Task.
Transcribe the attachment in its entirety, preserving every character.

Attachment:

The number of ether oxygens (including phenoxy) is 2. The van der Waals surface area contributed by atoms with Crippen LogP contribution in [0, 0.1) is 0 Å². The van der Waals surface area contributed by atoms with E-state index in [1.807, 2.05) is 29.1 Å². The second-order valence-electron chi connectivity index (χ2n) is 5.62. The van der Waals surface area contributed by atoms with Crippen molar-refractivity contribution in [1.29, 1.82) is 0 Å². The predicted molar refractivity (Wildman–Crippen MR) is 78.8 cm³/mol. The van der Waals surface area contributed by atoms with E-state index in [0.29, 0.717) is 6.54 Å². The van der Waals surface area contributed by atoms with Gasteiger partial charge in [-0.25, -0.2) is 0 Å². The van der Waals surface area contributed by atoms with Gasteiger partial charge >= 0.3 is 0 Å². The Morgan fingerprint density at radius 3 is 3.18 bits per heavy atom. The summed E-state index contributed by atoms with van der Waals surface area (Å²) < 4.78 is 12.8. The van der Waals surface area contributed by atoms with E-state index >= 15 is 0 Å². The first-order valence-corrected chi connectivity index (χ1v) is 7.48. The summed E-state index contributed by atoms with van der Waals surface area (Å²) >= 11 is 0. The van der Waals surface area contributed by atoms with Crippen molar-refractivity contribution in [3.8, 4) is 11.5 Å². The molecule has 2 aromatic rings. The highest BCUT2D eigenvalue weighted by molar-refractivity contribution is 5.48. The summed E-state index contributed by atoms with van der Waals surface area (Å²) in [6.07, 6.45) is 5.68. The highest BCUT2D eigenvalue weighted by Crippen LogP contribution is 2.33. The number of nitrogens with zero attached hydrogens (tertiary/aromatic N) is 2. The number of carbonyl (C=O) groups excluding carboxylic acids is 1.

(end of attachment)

The number of ether oxygens (including phenoxy) is 2. The van der Waals surface area contributed by atoms with Crippen LogP contribution in [0, 0.1) is 0 Å². The van der Waals surface area contributed by atoms with E-state index in [1.807, 2.05) is 29.1 Å². The second-order valence-electron chi connectivity index (χ2n) is 5.62. The van der Waals surface area contributed by atoms with Crippen molar-refractivity contribution in [1.29, 1.82) is 0 Å². The predicted molar refractivity (Wildman–Crippen MR) is 78.8 cm³/mol. The van der Waals surface area contributed by atoms with E-state index in [0.29, 0.717) is 6.54 Å². The van der Waals surface area contributed by atoms with Gasteiger partial charge in [-0.25, -0.2) is 0 Å². The van der Waals surface area contributed by atoms with Gasteiger partial charge >= 0.3 is 0 Å². The Morgan fingerprint density at radius 3 is 3.18 bits per heavy atom. The summed E-state index contributed by atoms with van der Waals surface area (Å²) < 4.78 is 12.8. The van der Waals surface area contributed by atoms with E-state index >= 15 is 0 Å². The first-order valence-corrected chi connectivity index (χ1v) is 7.48. The summed E-state index contributed by atoms with van der Waals surface area (Å²) >= 11 is 0. The van der Waals surface area contributed by atoms with Crippen molar-refractivity contribution in [3.8, 4) is 11.5 Å². The molecule has 2 aromatic rings. The highest BCUT2D eigenvalue weighted by molar-refractivity contribution is 5.48. The summed E-state index contributed by atoms with van der Waals surface area (Å²) in [6.07, 6.45) is 5.68. The highest BCUT2D eigenvalue weighted by Crippen LogP contribution is 2.33. The number of nitrogens with zero attached hydrogens (tertiary/aromatic N) is 2. The number of carbonyl (C=O) groups excluding carboxylic acids is 1.